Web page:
There has been some dispute over the ethnonym "Tatars." Some ethnic groups wish to be called "Bulgars," "Baptized Tatars," "Mishars," or "Siberian Tatars." To this, opponents of dropping the entry respond that it is a question for scholars. Such disputes, they say, should be carried on independently of the issue of the passport. The ethnonym "Tatars" is recognized throughout the world.
Tatarstan’s deputies voted unanimously in favor of retaining the right to indicate national origin on the passport. The resolution adopted by parliament asserted that the Russian passport should offer citizens the opportunity to indicate their nationality if they so desire.
Objections to Imperial Symbolism
The symbol of the double-headed Russian eagle on the cover of the new passport provoked emotions which were equally heated. The eagle does not enjoy much popularity among the non-Russian peoples, since it was the coat of arms of the Russian Empire. It is associated with especially painful memories for the Tatars: historians say that the three crowns above the eagle’s heads symbolize the Kazan, Astrakhan, and Siberian khanates, populated predominantly by Tatars and subjugated by Ivan the Terrible in the 16th century. Tatars object especially to the three crosses that adorn the crowns, seeing them as a Christian symbol and, accordingly, as a sign of contempt for those who profess other religious beliefs. They evoke memories of the forcible baptisms with which Ivan the Terrible followed his conquest of the Kazan khanate, and the flight of Tatars that ensued. It might also be added that there is some doubt as to the legitimacy of this two-headed feathered creature as Russia’s national coat of arms, since the use by today’s Russian Federation of the symbols of the Russian Empire has not been sanctioned by the legislature but introduced by decree of President Boris Yeltsin.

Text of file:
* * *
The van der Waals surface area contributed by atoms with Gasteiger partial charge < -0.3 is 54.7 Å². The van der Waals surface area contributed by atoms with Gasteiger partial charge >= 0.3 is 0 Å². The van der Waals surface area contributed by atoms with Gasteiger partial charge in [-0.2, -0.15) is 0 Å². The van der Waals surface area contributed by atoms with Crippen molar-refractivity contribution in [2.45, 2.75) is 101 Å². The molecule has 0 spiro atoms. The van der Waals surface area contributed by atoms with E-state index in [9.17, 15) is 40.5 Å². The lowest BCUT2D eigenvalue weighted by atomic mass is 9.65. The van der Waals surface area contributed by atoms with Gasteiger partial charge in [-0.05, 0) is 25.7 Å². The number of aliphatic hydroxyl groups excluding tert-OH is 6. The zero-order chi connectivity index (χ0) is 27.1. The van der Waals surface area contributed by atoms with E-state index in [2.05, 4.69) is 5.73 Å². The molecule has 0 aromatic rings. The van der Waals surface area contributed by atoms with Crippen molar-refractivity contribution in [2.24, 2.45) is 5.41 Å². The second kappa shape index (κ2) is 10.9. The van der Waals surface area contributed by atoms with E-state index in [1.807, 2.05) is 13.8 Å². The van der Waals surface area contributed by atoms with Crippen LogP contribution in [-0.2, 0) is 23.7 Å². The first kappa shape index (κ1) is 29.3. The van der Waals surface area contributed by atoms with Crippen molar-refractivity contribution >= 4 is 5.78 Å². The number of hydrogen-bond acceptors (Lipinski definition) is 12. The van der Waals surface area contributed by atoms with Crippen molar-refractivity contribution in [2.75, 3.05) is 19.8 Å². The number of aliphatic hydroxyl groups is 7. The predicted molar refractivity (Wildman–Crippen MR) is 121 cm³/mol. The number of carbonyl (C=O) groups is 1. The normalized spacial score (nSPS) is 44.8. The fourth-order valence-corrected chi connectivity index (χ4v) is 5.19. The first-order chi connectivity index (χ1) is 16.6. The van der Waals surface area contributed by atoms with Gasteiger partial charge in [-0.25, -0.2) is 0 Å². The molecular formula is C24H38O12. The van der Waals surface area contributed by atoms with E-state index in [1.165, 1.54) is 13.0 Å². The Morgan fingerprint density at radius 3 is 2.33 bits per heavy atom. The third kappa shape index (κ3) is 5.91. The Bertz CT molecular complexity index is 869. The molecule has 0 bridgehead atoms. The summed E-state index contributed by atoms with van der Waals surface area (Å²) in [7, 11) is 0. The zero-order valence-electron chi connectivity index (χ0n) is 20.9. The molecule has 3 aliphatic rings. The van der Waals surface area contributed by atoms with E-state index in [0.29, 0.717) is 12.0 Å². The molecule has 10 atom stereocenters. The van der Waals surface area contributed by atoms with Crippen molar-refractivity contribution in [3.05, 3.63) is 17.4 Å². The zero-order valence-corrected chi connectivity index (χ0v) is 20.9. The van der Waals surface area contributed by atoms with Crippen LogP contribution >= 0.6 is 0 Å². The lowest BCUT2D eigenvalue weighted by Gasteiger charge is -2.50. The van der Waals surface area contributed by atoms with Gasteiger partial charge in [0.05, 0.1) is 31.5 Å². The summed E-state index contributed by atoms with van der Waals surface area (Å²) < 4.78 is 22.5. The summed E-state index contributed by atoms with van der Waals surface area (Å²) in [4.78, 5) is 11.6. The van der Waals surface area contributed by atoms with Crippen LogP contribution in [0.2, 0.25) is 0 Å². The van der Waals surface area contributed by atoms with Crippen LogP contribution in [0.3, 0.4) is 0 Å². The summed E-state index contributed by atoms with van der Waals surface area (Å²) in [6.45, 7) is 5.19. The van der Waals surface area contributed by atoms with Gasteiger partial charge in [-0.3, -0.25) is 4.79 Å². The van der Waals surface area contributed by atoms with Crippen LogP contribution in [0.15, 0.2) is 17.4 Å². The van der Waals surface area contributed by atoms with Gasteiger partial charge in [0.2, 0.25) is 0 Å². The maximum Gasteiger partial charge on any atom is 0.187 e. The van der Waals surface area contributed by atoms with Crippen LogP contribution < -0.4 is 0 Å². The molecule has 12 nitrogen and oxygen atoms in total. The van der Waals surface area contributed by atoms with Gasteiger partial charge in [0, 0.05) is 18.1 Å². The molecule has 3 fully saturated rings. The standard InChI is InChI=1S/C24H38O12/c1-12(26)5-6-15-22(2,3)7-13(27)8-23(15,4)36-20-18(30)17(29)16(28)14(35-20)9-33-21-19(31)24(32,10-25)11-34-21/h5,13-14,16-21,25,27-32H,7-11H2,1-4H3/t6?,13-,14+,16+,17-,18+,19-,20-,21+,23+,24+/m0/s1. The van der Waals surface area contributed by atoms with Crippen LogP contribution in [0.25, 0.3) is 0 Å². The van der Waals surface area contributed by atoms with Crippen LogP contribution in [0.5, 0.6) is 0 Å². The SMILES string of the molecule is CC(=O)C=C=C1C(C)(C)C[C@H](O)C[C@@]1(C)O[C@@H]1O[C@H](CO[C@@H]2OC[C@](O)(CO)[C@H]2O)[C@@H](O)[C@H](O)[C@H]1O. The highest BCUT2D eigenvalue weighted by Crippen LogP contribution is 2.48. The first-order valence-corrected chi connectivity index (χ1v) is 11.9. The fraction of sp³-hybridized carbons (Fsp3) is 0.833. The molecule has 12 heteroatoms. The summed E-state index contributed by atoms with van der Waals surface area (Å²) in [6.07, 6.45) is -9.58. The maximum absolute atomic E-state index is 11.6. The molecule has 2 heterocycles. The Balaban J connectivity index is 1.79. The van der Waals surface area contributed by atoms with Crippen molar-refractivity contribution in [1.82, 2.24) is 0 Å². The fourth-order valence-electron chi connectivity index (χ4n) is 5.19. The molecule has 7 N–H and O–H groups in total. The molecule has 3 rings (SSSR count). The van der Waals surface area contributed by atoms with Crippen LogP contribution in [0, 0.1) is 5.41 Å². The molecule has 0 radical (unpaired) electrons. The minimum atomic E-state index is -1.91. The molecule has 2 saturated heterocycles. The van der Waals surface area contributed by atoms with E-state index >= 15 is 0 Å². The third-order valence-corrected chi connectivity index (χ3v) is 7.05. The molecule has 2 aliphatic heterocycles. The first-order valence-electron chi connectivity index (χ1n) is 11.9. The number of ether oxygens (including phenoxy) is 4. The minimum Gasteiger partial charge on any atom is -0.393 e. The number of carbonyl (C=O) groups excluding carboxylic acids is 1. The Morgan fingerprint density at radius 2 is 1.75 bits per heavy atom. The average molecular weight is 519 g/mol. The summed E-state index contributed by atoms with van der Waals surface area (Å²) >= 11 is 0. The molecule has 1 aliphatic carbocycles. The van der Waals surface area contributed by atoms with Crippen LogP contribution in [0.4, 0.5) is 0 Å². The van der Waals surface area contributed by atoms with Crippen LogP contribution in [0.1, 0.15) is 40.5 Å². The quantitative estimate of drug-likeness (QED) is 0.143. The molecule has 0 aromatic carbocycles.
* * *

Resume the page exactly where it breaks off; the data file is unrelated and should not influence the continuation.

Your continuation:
Clearly all these emotions played a role when representatives of national movements marked October 15, the anniversary of the capture of Kazan by Ivan the Terrible’s troops, by burning an effigy of the new Russian passport, "turning that illegitimate bird," as journalists later observed, "into grilled chicken."
But the Russian coat of arms also had its defender. During the debate in the Tatarstani parliament, President Shaimiev reminded deputies that they were talking about the Russian, and not the Tatarstani passport, and that it was unwise to permit any disrespect toward the national symbol. This clearly played a decisive role: in spite of the numerous criticisms deputies made of the Russian coat of arms, the text of the resolution finally adopted contained no such language. Instead, a proposal was made that the new passports should contain a depiction of the coats of arms of the Russian republics.
The issue of citizenship elicited the most principled objections. Citizens of Tatarstan have dual citizenship. This is stated in the Constitution of Tatarstan and the Treaty on the Division of Powers between Russia and Tatarstan, while Russia’s Law on Citizenship makes allowance for dual citizenship. Similar norms have been adopted in a number of other republics of the Russian Federation. However, the proposed passport gives no hint that this is so.
It is this point, according to President Shaimiev, which prevented him, as guarantor of the republic’s constitution, from agreeing to the introduction of the new passport in Tatarstan in its present, disputed form. And it is this peculiarity of the Russian document which prompted the deputies to call unanimously for the introduction of a Tatarstani passport and for the speedy adoption of a law on Tatarstani citizenship. Many parliamentarians linked the issue of Russian passports with the adoption of a republican citizenship law, and called for a halt to the distribution of the new Russian passports until such a law is passed.